- The Washington Times - Friday, March 25, 2005

Sen. Ken Salazar has backed off the position he took during his campaign last year that Democrats should not filibuster President Bush’s judicial nominees.

Republicans had been counting on Mr. Salazar, a Democrat from Colorado, as a key vote against the filibusters. His defection is a serious blow to the hopes of Senate Republicans who wanted more bipartisan weight behind their “nuclear option” to dislodge filibusters.

“Senator Salazar has made no decision on any judge,” spokesman Cody Wertz told The Washington Times when asked if Mr. Salazar still planned to vote against the filibusters.

However, during his campaign in centrist Colorado, Mr. Salazar said he favored an up-or-down vote in the full Senate for judicial nominees.

Mr. Salazar pledged during an interview with the Rocky Mountain News in Denver that he would not take part in the filibusters of judicial nominees.

“In a pre-election interview with the News editorial board, Sen.-elect Ken Salazar said he favored an up-or-down vote in the full Senate on judicial nominations,” the paper’s editorial board wrote Nov. 8. “We hope he sticks with that position even if his Democratic colleagues-to-be lean on him, as they are almost certain to do.”

And lean on him they have.

Mr. Salazar stunned Democrats earlier this year when he made the unusual and highly symbolic gesture of introducing Mr. Bush’s attorney general-designate, Alberto R. Gonzales, at his confirmation hearing. Democrats, who unanimously opposed Mr. Gonzales in committee and overwhelmingly opposed him on the floor, were livid about Mr. Salazar’s endorsement and made their unhappiness known, according to Democratic staffers.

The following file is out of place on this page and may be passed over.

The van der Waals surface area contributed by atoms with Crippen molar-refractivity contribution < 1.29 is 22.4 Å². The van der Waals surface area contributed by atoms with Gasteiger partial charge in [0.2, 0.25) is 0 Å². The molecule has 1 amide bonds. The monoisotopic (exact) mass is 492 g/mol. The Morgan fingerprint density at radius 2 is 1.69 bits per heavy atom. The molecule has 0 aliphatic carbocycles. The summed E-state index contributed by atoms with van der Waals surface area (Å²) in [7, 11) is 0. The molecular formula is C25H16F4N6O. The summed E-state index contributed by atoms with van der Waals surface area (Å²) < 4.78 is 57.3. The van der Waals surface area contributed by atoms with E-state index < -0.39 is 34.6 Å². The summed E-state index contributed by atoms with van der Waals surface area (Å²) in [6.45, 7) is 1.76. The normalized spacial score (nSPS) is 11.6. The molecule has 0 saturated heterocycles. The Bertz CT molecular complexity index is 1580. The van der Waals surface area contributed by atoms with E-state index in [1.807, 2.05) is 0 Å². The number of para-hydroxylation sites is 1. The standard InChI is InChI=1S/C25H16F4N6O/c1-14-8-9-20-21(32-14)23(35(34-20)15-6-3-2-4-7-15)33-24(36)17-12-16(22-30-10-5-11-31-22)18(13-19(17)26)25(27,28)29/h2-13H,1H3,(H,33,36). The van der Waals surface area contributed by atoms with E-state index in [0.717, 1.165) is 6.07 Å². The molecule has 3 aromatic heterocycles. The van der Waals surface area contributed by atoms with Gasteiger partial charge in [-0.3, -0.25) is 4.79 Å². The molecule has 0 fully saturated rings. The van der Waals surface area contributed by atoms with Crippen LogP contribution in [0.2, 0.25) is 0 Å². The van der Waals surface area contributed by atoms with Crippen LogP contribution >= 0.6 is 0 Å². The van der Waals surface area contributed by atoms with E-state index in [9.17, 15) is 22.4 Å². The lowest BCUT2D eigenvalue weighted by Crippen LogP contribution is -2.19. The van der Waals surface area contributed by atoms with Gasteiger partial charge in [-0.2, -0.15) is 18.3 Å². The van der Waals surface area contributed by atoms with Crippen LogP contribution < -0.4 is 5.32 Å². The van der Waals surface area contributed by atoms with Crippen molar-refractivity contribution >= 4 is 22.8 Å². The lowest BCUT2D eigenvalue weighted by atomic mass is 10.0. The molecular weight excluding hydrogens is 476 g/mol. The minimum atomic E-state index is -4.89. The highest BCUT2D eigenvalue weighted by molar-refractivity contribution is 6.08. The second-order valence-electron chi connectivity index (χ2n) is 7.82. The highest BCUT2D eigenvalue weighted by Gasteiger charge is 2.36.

Mr. Salazar was traveling in the Middle East and unavailable for comment, but Mr. Wertz dismissed any suggestion of a reversal.

He said Mr. Salazar has not taken a position on filibustering any of the nominees and said his boss made no such pledge during the interview with the Rocky Mountain News.

“I’m not sure how that question was phrased,” Mr. Wertz said.

Whatever Mr. Salazar’s position now or then, Republicans had the clear impression they could rely upon him to vote against the filibusters. When Senate Judiciary Committee Chairman Arlen Specter publicly counted votes in support of stalled nominees, Mr. Salazar has always been among them.

In particular, Mr. Specter, Pennsylvania Republican, expected his support for former Interior Department lawyer William G. Myers III, nominated to the 9th Circuit U.S. Court of Appeals. As Colorado’s attorney general, Mr. Salazar had signed a letter of support for Mr. Myers based on his handling of Western issues such as grazing rights for ranchers.

During his campaign for the Senate, Mr. Salazar pointed to his letter of support for Mr. Myers as proof of his independence from Capitol Hill Democrats.

Mr. Salazar has since withdrawn that support and now says he hasn’t decided how he will vote.

Said one Republican aide: “The voters in Colorado sent to Washington someone who would support such a well-qualified nominee that understands Western values. The people of Colorado are watching him closely.”

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